Thursday, 16 August 2012

Fraidy Cat

“The more pantomime, the better” seems to be the operative slogan at the MGM cartoon studio until Tex Avery got there, when it changed to “the more gags, the better.”

Disney cartoons had “personality” ever since Norm Ferguson had Pluto stop and take up time going through easily recognisable actions and reactions. MGM did the same thing. “Fraidy Cat” (1942) is a good example. The bulk of the cartoon involves Jerry putting a sheet over a vacuum cleaner to make Tom think it’s a ghost. One scene has Jerry turning the vacuum switch on and off. Then he laughs. Then he looks at Tom. Then he plays with the switch some more. Then he points. Then he laughs again. Then he plays with the switch some more. Then he laughs again. Then he plays with the switch again. Then he slows down and realises he saw Tom. Then he looks back. Then he looks at the audience. Then—well, you get the basic idea. Lots of pantomime. Lots of personality. But not a whole lot of action.

The same sort of thing happens in another part of the cartoon where Tom is running away from the vacuum cleaner which, for reasons of comedy only, is powerful enough to suck up rugs, telephones, books, pots and the nine lives out of a cat. Tom reacts over and over in different ways.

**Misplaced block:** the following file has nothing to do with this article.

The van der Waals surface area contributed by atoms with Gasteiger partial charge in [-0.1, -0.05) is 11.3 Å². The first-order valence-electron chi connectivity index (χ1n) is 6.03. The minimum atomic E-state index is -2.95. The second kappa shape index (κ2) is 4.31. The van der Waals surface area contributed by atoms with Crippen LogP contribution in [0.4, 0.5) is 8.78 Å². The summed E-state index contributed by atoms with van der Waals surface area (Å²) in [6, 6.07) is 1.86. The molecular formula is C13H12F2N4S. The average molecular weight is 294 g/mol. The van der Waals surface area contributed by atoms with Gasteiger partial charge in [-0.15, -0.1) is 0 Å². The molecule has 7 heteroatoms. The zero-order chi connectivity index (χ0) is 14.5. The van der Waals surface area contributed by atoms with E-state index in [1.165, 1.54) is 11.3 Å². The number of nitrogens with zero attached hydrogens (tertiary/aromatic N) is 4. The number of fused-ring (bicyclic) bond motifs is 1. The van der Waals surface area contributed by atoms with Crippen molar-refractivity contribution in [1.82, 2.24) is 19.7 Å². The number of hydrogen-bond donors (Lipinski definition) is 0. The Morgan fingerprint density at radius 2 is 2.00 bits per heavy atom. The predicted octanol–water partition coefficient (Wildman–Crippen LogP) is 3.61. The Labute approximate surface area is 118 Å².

Here’s one of a bunch of drawings of Tom running in place. The multiple eyes and paws are fun.

He grows extra eyes as his head moves up.

There are some great drawings in this sequence. Tom’s eyes grow wide. The top of his head balloons. Tom’s eyes grow wide in a different way. The head changes shape in a different way. Finally, we come up with three wild consecutive drawings below. Great brush-work.

So Bill Hanna and Joe Barbera justifies the stand-there-and-emote routines of Jerry with frantic drawings of Tom which get lost because they go by so quickly.

There are no animation credits here but just about anything with huge eyes and huge pupils in an MGM cartoon can be pretty safely pinned on Irv Spence.


  1. The pantomime animation on the '9th Life' cat -- who's enjoying the whole ride while his host and the other eight lives are freaking out -- is probably the best combo of silent acting and comedy in the cartoon. "Violently Cute" would probably be the best way to describe the early T&Js, until the Avery influence really starts to make its mark on Joe Barbera's stories.

  2. Yeah, the "Hey, I'm hammy" cat is funny. And that's one part of the cartoon where things move along nicely.